I am proud to team up with the hit Broadway musical, Natasha, Pierre, and & The Great Comet of 1812, which does for War and Peace on stage what I try to do in my book, Give War and Peace a Chance: Tolstoyan Wisdom for Troubled Times, and in my keynotes: bring Tolstoy alive for a wide contemporary audience. In this blog series, I share my experience of the show and the ways it captures Tolstoy’s vital relevance for today. The Great Comet, like Tolstoy’s epic, offers not only a rousing, unforgettable story, but also an urgent moral compass and a celebration of the deep joy of living. The musical is wise and funny and profound, but it’s also jaw-droppingly fun entertainment, proving yet again the wisdom of Tolstoy’s words: “Great works of art are only great because they are accessible and comprehensible to everyone.”
This is the fourth blog in the series. If you missed the last blog, you can read it here.
Something terrible is about to happen in the home of Natasha Rostova, and Sonya, the poor, distant relative who has lived with the family since childhood, is the only one who knows about it. Natasha has been acting strange and erratic, insisting suddenly that she has fallen madly in love with the near stranger Anatole, that she plans to break off her engagement to Prince Andrey, and that Sonya had better not interfere with her plans to elope with Anatole, or else. The honor of Natasha and the entire Rostov family is at stake, Sonya well knows, and there are no good options for her. Standing alone in a dark passage outside of Natasha’s door, Sonya sings of her dilemma:
“I know you’ve forgotten me
I know you so well my friend
I know you just might throw yourself over
But I won’t let you
It’s all on me
And I remember this family
I remember their kindness
And if I never sleep again
I will stand in the dark for you
I will hold you back by force
I will stand right here outside your door
I won’t see you disgraced
I will protect your name and your heart
Because I miss my friend”
Show creator Dave Malloy has brilliantly seized on a single, seemingly minor detail from the novel—the fact that Sonya is thinking these thoughts while standing alone in the dark passage—and makes that a central image of the song. And that one image speaks volumes.
“Who will stand in the dark for me?” I found myself wondering as I listened to Sonya’s hauntingly beautiful song. “Where is that person in my life who will see me at my worst, and yet still love me without judgment and protect me even from myself when necessary?” Such people are almost never standing in the limelight, Tolstoy and The Great Comet remind us. They are the people, like Sonya, willing to stand in the shadows, silently supporting us and often sacrificing themselves for us.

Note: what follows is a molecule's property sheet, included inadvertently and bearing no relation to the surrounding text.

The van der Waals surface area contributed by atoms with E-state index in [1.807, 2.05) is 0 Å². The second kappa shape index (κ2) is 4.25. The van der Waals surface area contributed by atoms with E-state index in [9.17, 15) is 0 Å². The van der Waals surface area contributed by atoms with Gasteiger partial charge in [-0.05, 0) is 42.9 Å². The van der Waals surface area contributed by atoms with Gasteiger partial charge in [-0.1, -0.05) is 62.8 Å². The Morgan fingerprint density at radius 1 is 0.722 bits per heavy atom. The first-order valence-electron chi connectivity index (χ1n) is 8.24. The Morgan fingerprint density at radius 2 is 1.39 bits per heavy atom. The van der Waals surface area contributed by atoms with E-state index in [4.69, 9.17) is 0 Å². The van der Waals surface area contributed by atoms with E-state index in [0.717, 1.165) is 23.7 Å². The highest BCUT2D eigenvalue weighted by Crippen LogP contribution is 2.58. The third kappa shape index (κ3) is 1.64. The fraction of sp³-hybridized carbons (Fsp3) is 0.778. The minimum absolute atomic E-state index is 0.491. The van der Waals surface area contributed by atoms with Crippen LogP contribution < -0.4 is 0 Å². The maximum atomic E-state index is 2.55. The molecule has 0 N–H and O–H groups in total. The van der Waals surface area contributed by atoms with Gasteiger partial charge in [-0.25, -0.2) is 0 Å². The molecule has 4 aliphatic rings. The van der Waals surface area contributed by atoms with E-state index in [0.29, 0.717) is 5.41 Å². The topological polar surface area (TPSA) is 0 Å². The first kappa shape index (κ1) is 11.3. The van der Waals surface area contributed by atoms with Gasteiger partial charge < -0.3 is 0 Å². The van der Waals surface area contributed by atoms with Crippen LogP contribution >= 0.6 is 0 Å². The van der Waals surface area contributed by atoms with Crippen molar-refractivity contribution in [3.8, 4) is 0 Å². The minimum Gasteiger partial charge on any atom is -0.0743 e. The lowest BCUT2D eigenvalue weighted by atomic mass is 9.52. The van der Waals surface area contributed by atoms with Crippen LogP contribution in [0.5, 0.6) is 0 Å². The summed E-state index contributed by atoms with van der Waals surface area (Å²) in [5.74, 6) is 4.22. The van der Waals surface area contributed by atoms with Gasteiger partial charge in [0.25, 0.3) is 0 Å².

Princess Mary is another quietly heroic character, whose uncommon capacity for unselfish love is rightly highlighted in the show, just as it is in the novel. This physically plain yet spiritually vibrant spinster lives a life of quiet desperation with her emotionally abusive father. Drawn to the holy wanderers who visit their estate, she dreams of dressing in peasant garb and bast shoes and, like the holy wanderers, roaming the countryside in order to get away from the misery of her current situation. In the end, though, she just can’t go through with it. She knows it would literally kill her father, who is old and ill.
Princess Mary is typically interpreted by readers and critics alike as either a chauvinistic Tolstoyan fantasy of the ideal docile woman, or as somebody who needs to get a life and begin standing up for herself. The fact is, this character, who was inspired by Tolstoy’s own late mother, does stand up for what she believes with every bit of courage as we may find in a whole host of independent-minded nineteenth-century literary heroines. It just so happens that what she believes, far from any notions of universal freedom or entitlement, is that the bonds of blood are thicker than even the sturdiest pair of bast shoes, and that sticking out a fundamentally imperfect family situation is, well, preferable to bolting.
The truth is, Princess Mary doesn’t see in her father the cruel monster others do, but an old man painfully aware that his glory has passed. She sees in him a widower at once desperate for his daughter’s affection and constitutionally incapable of receiving, let alone returning, it. And she sees a frail father who fumbles around for his spectacles lying right next to him, who makes a false step with his weakening legs while looking up quickly to make sure nobody has noticed, who suddenly drops his napkin, dozes off, and hangs his tired, gray head over his plate at the dinner table.
“He is old and feeble
And I dare to judge him,”
Princess Mary thinks in such moments. In which position, Tolstoy and The Great Comet would say, there is not weakness but wisdom.
Dave Malloy treats secondary characters like Sonya and Princess Mary with nuance and understanding. He refuses to turn them into caricatures of weak women, which frankly would have been the easier path. That approach, after all, would have been consistent with the values of our own therapy-drenched culture, in which sacrificing oneself for another person is suspiciously viewed as an unhealthy form of co-dependency. But that approach would not have been Tolstoy’s.
“One can’t help loving people,” Tolstoy wrote a few years before embarking on War and Peace: “They are all—we are all—so pitiable!” Indeed, the word “to love” (liubit’) and “to pity” (zhalet’) were used synonymously in nineteenth-century Russia. Love, then, begins where the ego ends, where I see myself in you, and you in me, and we’re both better, bigger human beings for it. That is the wisdom of Sonya and of Princess Mary, who know what it means to stand in the dark for those they love.